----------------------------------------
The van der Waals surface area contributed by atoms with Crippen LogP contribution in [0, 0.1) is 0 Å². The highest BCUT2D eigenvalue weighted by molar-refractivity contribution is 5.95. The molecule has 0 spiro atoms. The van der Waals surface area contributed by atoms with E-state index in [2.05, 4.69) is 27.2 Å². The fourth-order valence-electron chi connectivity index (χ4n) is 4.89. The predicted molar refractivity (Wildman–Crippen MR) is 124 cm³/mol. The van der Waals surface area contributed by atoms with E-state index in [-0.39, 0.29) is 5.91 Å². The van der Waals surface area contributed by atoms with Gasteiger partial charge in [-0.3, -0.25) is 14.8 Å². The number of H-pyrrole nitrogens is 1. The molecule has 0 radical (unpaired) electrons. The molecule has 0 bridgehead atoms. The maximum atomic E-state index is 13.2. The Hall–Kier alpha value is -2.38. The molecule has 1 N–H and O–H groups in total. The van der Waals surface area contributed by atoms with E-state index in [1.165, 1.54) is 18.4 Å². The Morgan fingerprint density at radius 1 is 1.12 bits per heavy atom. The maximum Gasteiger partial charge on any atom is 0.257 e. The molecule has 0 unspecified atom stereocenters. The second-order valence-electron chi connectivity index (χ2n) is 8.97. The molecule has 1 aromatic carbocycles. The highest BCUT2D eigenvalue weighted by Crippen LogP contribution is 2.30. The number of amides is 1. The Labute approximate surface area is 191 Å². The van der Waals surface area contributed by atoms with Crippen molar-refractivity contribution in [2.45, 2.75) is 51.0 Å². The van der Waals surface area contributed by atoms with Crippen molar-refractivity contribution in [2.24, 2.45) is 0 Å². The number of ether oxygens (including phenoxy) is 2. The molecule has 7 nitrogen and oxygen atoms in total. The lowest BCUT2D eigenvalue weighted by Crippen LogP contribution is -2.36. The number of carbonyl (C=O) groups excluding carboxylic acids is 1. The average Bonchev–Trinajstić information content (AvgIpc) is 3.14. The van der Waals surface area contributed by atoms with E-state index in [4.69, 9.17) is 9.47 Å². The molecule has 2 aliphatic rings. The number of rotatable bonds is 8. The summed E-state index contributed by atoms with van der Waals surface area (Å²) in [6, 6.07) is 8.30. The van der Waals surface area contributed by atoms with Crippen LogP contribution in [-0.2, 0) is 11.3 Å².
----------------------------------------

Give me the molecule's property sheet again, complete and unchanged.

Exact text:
The van der Waals surface area contributed by atoms with Crippen LogP contribution in [0, 0.1) is 0 Å². The highest BCUT2D eigenvalue weighted by molar-refractivity contribution is 5.95. The molecule has 0 spiro atoms. The van der Waals surface area contributed by atoms with E-state index in [2.05, 4.69) is 27.2 Å². The fourth-order valence-electron chi connectivity index (χ4n) is 4.89. The predicted molar refractivity (Wildman–Crippen MR) is 124 cm³/mol. The van der Waals surface area contributed by atoms with E-state index in [-0.39, 0.29) is 5.91 Å². The van der Waals surface area contributed by atoms with Gasteiger partial charge in [-0.3, -0.25) is 14.8 Å². The number of H-pyrrole nitrogens is 1. The molecule has 0 radical (unpaired) electrons. The molecule has 0 bridgehead atoms. The maximum atomic E-state index is 13.2. The Hall–Kier alpha value is -2.38. The molecule has 1 N–H and O–H groups in total. The van der Waals surface area contributed by atoms with E-state index in [1.165, 1.54) is 18.4 Å². The Morgan fingerprint density at radius 1 is 1.12 bits per heavy atom. The maximum Gasteiger partial charge on any atom is 0.257 e. The molecule has 0 unspecified atom stereocenters. The second-order valence-electron chi connectivity index (χ2n) is 8.97. The molecule has 1 aromatic carbocycles. The highest BCUT2D eigenvalue weighted by Crippen LogP contribution is 2.30. The number of amides is 1. The Labute approximate surface area is 191 Å². The van der Waals surface area contributed by atoms with Crippen molar-refractivity contribution in [2.45, 2.75) is 51.0 Å². The van der Waals surface area contributed by atoms with Crippen molar-refractivity contribution in [2.24, 2.45) is 0 Å². The number of ether oxygens (including phenoxy) is 2. The molecule has 7 nitrogen and oxygen atoms in total. The lowest BCUT2D eigenvalue weighted by Crippen LogP contribution is -2.36. The number of carbonyl (C=O) groups excluding carboxylic acids is 1. The average Bonchev–Trinajstić information content (AvgIpc) is 3.14. The van der Waals surface area contributed by atoms with E-state index in [4.69, 9.17) is 9.47 Å². The molecule has 2 aliphatic rings. The number of rotatable bonds is 8. The summed E-state index contributed by atoms with van der Waals surface area (Å²) in [6, 6.07) is 8.30. The van der Waals surface area contributed by atoms with Crippen LogP contribution in [-0.2, 0) is 11.3 Å².